In this striking composition, a lead submarine, stranded in a barren, desert landscape, scars the surface of the painting. The submarine immediately conjures up memories of Germany’s Nazi past. Even the ashen hair wrapping around the submarine harkens back to German concentration camps where Nazi officers shaved the heads of Jewish men, women, and children. The violence of the painting crashes over the viewer. Through his masterful use of symbols, Kiefer condemns the futility of war, which yields only death and despair. The jagged cracks in the dry soil add to this sense of hopelessness - the very background is decaying like a corpse.
Despite the sense of anguish which seems to overwhelm the painting, Claudia Quinta also hints at redemption. In traditional alchemy, lead is an impure metal associated with death and also the impurities - or sins - of mankind. This reading aligns with Kiefer’s critique of war. However, when purified with fire, lead can be transmuted into gold. In this regard lead represents the potential for the absolution of sin and rebirth. Kiefer has been fascinated by lead throughout his career as he believes it is a material capable of capturing the ambiguity of life: “I feel closest to lead because it is like us. It is in flux. It’s changeable and has the potential to achieve a higher state” (Anselm Kiefer cited in: Exh. Cat., Fort Worth, Modern Art Museum of Fort Worth, Anselm Kiefer: Heaven and Earth, 2005, p. 37).
The title of this work alludes to the mythological account of how a Roman matron embarked on the quest to return the goddess Cybele to her homeland during the punic War. Claudia Quinta, who had an impeccable reputation for being a chaste woman, had been accused of in-chastity, but as her ship washed up and got stuck on a sandbar on the Tiber, Cybele intervened, liberating the ship and restoring Claudia Quinat's reputation. Reminiscent of the scene the submarine in the present work appears to be stranded on a muddy shore, attesting to Kiefer's unique ability to integrate classic mythology, history and science and create his own language.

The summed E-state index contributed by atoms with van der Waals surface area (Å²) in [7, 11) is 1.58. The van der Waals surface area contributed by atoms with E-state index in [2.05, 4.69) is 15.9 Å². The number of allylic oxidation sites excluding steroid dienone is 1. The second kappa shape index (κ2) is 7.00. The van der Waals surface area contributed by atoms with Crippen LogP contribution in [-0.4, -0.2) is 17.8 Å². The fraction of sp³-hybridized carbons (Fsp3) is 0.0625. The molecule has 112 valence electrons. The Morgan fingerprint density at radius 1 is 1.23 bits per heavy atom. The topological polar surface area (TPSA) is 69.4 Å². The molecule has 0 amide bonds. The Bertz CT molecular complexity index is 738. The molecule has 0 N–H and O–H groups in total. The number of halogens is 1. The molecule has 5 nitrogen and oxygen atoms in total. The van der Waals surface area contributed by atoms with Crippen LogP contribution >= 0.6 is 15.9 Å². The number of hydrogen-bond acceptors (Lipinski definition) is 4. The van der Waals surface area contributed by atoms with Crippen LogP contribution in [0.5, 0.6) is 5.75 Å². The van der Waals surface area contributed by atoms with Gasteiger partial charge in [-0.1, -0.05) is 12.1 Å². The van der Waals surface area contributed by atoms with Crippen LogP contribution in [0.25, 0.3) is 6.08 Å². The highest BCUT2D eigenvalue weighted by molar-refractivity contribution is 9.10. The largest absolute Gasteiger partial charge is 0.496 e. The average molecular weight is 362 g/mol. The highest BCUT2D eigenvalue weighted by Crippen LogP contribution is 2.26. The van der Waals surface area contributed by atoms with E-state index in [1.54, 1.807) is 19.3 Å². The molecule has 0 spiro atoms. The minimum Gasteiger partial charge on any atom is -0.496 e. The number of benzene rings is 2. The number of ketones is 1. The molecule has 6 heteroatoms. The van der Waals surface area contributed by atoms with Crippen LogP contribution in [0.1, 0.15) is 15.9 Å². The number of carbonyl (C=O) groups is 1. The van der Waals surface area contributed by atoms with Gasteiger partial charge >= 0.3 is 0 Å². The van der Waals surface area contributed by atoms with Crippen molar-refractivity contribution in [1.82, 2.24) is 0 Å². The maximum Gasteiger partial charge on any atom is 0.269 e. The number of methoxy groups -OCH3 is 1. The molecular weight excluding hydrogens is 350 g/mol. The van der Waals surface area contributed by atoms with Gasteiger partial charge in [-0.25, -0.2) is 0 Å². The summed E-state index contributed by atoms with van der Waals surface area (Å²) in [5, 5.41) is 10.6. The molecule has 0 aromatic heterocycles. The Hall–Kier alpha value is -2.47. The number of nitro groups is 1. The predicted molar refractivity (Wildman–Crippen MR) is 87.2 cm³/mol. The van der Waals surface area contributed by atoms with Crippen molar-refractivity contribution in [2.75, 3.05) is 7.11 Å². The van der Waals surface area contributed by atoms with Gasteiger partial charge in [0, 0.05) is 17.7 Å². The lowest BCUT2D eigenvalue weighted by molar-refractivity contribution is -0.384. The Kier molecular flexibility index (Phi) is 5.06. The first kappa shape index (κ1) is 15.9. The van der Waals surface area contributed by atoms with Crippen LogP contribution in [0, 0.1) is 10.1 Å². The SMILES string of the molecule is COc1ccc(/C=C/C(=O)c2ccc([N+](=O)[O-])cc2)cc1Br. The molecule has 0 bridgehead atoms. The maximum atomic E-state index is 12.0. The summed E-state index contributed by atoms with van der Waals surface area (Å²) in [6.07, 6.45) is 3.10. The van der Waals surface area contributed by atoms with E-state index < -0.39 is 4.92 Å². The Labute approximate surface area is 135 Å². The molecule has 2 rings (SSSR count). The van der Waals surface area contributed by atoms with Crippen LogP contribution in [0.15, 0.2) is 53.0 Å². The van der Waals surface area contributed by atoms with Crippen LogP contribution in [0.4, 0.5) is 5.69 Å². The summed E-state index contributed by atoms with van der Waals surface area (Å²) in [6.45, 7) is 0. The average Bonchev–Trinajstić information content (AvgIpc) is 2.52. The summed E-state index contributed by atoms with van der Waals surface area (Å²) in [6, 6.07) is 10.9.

Kiefer believes that myth can act as a lens through which to see the present, since for him, “The reality was so overwhelming, so incredible that I had to use myths to express my emotions….The reality was too onerous to be real. I had to work through myth to recreate it” (Anselm Kiefer, in: “Interview with Bernard Comment,” Art Press, Paris, September 1998, online). By titling his work Claudia Quinta, Kiefer seems to imply that Germany too can expiate for its sins as a country by acknowledging the horrors of the past and dragging itself out from the symbolic desert.
Through the conflation of German historical symbols with alchemical and mythological references, Kiefer’s work evolves from a dark critique of the Second World War into a hopeful dream for rebirth. Both interpretations coexist, and together they form Kiefer’s nuanced view of history. This dynamic work shifts and unfolds itself as the viewer struggles to understand it with all its complexity.
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